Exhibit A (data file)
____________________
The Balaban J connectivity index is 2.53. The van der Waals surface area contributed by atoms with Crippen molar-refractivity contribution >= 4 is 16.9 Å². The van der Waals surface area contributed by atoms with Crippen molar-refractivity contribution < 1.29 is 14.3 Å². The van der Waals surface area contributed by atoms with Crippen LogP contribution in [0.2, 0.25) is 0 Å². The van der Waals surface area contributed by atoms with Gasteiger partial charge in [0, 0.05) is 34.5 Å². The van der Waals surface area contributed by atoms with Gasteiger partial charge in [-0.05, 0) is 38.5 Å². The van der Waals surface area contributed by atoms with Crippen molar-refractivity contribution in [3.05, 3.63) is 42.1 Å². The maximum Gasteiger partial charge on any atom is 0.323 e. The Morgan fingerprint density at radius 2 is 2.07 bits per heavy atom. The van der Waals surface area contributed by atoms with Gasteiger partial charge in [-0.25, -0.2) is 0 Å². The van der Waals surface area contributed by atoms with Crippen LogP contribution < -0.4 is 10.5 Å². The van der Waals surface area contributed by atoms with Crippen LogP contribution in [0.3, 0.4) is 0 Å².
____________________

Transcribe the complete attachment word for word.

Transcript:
The Balaban J connectivity index is 2.53. The van der Waals surface area contributed by atoms with Crippen molar-refractivity contribution >= 4 is 16.9 Å². The van der Waals surface area contributed by atoms with Crippen molar-refractivity contribution < 1.29 is 14.3 Å². The van der Waals surface area contributed by atoms with Crippen LogP contribution in [0.2, 0.25) is 0 Å². The van der Waals surface area contributed by atoms with Gasteiger partial charge in [0, 0.05) is 34.5 Å². The van der Waals surface area contributed by atoms with Gasteiger partial charge in [-0.05, 0) is 38.5 Å². The van der Waals surface area contributed by atoms with Crippen molar-refractivity contribution in [3.05, 3.63) is 42.1 Å². The maximum Gasteiger partial charge on any atom is 0.323 e. The Morgan fingerprint density at radius 2 is 2.07 bits per heavy atom. The van der Waals surface area contributed by atoms with Gasteiger partial charge in [-0.25, -0.2) is 0 Å². The van der Waals surface area contributed by atoms with Crippen LogP contribution < -0.4 is 10.5 Å². The van der Waals surface area contributed by atoms with Crippen LogP contribution in [0.3, 0.4) is 0 Å².